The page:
I’ve been chipping away on about the fifth or sixth revision—and much the most thorough one I’ve ever done—of a textbook I wrote years ago for a unique class. The intent is to teach Latin and Ancient Greek concurrently, emphasizing their many points of overlap, while at the same time drawing parallels with several modern romance languages. I guess you could say it’s a crash course in several mutually supportive languages for a generation that doesn’t have time to waste. I was hoping that a publisher somewhere might help me market the book to home-schoolers… but the publishing industry has degenerated to the point that you, as an author, are expected to have an audience and/or marketing strategy in you hip pocket, and not just a manuscript. Your publisher’s job is confined to pushing a few buttons and raking in the money. And since home-schoolers are a rather scattered group, by definition—and since my name isn’t Kim Kardashian or James Comey—no publisher will touch my unique little volume. Well, I’ll sell it myself through my website someday soon.

But anyway… the thought has occurred to me several times that I’m probably risking a lawsuit now when I teach this kind of subject matter. You see, the ancient languages in question have three genders; and gender must frequently be expressed in such parts of speech as adjectives—we’re not just talking about the “he/she” pronoun pair. (Some languages, like Russian and Arabic, even indicate gender in certain tenses of their verbs.) On the basis of what I hear to be happening in Canada, the teaching profession could become very dangerous very quickly. That’s one reason that I’m about to walk away from it. I only hope I haven’t waited too long.

What do you do on the day when some frosted nut-bar protests, “I’m uncomfortable with the word for ‘anger’ being feminine,” or, “It’s really sexist to make the word for ‘sun’ masculine but the word for ‘moon’ feminine.” Do you tell the whine-bag to use any gender he/she/it/they wants for any word, and abrogate your duty to correct improper usage? In Canada, O Canada, apparently, you can be fined for using gender-specific pronouns that offend a “trans” person (whatever the hell that means), and you can also have your child taken away if you refuse to support the public education system’s push to mainstream transgenderism (whatever the hell that means).

This sort of thing is no longer harmless idiocy. In fact, it’s time for young people to see it in its true colors. The edu-political complex has been working for decades now to dismantle all social structures that bind us together without the help of a centralized bureaucracy. It has denigrated mainstream religious faith while laboring hard and long to wedge in faiths with implicit or potential points of cultural clash; it has prosecuted the same kind of subversion in terms of the broader cultural usage, as when it undermines the lingua franca and promotes a sense of ethnic division; and it has waged war upon the nuclear family from every possible direction, but especially through the ongoing sexual revolution. Many younger people now perceive no stability or security in anything around them—not their religion, not the language they intend to use at the grocery store, not the ground rules of a simple dinner-and-a-movie date. Only the new, nannified Uncle Sam seems as solid as a marble edifice. It is that impersonal god of the state who truly loves them and will look out for them, and certainly not their family or their neighbors. Normal human ties are only treacherous snares: that faceless, aloof, omnipotent System promising lifelong fairness to and concern for all is the one god worth praying to and the one shoulder worth crying on.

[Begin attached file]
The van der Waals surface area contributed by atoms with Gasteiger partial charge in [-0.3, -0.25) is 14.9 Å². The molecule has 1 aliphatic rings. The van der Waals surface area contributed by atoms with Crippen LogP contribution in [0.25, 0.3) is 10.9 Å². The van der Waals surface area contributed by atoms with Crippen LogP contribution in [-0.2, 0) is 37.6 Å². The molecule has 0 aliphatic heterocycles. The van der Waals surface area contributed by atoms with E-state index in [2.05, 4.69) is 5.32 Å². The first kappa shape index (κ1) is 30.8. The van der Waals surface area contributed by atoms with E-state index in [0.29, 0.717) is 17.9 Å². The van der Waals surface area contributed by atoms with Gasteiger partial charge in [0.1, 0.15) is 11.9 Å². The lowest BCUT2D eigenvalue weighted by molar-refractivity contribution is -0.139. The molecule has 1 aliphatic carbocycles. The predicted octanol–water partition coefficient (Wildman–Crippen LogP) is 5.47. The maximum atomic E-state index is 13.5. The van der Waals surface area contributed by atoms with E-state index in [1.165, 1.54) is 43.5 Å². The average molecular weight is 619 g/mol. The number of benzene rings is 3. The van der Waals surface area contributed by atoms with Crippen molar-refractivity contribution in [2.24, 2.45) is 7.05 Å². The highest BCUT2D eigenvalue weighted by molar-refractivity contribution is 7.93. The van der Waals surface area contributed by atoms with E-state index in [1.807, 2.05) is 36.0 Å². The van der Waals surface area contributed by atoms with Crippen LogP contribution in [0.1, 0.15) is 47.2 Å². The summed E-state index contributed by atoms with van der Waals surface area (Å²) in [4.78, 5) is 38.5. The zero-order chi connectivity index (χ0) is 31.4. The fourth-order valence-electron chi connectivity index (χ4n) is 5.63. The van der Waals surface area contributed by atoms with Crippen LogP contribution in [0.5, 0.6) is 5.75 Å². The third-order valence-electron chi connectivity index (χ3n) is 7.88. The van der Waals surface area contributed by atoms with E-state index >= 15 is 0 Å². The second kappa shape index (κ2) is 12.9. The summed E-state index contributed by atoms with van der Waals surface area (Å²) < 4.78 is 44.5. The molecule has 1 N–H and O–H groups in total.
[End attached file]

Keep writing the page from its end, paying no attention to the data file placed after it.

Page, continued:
Now, our gender-touchy whiner who insists on saying buenas dias and buenos noches has no idea that he/she/it/they is a pawn in a power play; but when we become too paralyzed even to address to each other without first consulting Big Brother’s manual of Correct Speak, then the forces of evil will have won the game for our future simply by moving pawns around—lots and lots of pawns.

The Most Dangerous Nation on Earth

I’m sorry that I use this space for so much griping, but… maybe that’s how I retain what little sanity I have.

Throughout my life, I have been what you might call a Sinophobe. Communist China scares me stiff. Even in early adolescence, I knew that the PRC was feeding arms to the Vietcong, and I had a feeling that I would end up face down in a rice paddy like so many of those just a little older than I… all because Red China couldn’t desist from fomenting unrest and bloodshed all around the world. The Chinese had ginned up the Korean conflict just a bit before my time; and the Korean War, as you all know, has never officially ended, and indeed could go nuclear almost any day now. No one can convince me that the PRC’s ruling elite couldn’t pull the rug out from under that sadistic, megalomaniac butterball, Kim Jong Un, any time they wanted to. Instead, they have actually decided to increase trade and aid to this lunatic as the rest of the world tries to isolate him—this while, at the same time, they assure our diplomats that they’ve played every card in their hand.